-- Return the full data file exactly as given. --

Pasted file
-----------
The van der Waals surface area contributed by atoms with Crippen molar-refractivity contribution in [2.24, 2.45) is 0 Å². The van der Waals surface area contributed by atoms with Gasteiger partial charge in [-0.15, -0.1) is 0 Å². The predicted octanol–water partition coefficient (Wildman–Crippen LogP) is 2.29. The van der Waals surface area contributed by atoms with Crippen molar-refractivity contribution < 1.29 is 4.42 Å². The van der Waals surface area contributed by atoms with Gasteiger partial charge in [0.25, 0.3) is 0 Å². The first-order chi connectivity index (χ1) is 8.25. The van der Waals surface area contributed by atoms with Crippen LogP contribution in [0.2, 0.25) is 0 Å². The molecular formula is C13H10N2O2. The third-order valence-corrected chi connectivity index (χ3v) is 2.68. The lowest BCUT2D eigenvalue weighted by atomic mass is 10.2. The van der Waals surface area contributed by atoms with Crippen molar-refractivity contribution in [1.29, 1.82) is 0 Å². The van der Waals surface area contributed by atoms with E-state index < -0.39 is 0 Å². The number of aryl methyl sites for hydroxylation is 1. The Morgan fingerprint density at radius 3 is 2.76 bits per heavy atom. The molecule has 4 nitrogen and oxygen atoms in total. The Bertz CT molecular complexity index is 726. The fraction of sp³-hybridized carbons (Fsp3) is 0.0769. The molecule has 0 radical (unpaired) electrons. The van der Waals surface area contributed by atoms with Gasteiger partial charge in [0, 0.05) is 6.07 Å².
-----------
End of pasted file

The van der Waals surface area contributed by atoms with Crippen molar-refractivity contribution in [2.24, 2.45) is 0 Å². The van der Waals surface area contributed by atoms with Gasteiger partial charge in [-0.15, -0.1) is 0 Å². The predicted octanol–water partition coefficient (Wildman–Crippen LogP) is 2.29. The van der Waals surface area contributed by atoms with Crippen molar-refractivity contribution < 1.29 is 4.42 Å². The van der Waals surface area contributed by atoms with Gasteiger partial charge in [0.25, 0.3) is 0 Å². The first-order chi connectivity index (χ1) is 8.25. The van der Waals surface area contributed by atoms with Crippen LogP contribution in [0.2, 0.25) is 0 Å². The molecular formula is C13H10N2O2. The third-order valence-corrected chi connectivity index (χ3v) is 2.68. The lowest BCUT2D eigenvalue weighted by atomic mass is 10.2. The van der Waals surface area contributed by atoms with Crippen molar-refractivity contribution in [1.29, 1.82) is 0 Å². The van der Waals surface area contributed by atoms with E-state index < -0.39 is 0 Å². The number of aryl methyl sites for hydroxylation is 1. The Morgan fingerprint density at radius 3 is 2.76 bits per heavy atom. The molecule has 4 nitrogen and oxygen atoms in total. The Bertz CT molecular complexity index is 726. The fraction of sp³-hybridized carbons (Fsp3) is 0.0769. The molecule has 0 radical (unpaired) electrons. The van der Waals surface area contributed by atoms with Gasteiger partial charge in [0, 0.05) is 6.07 Å².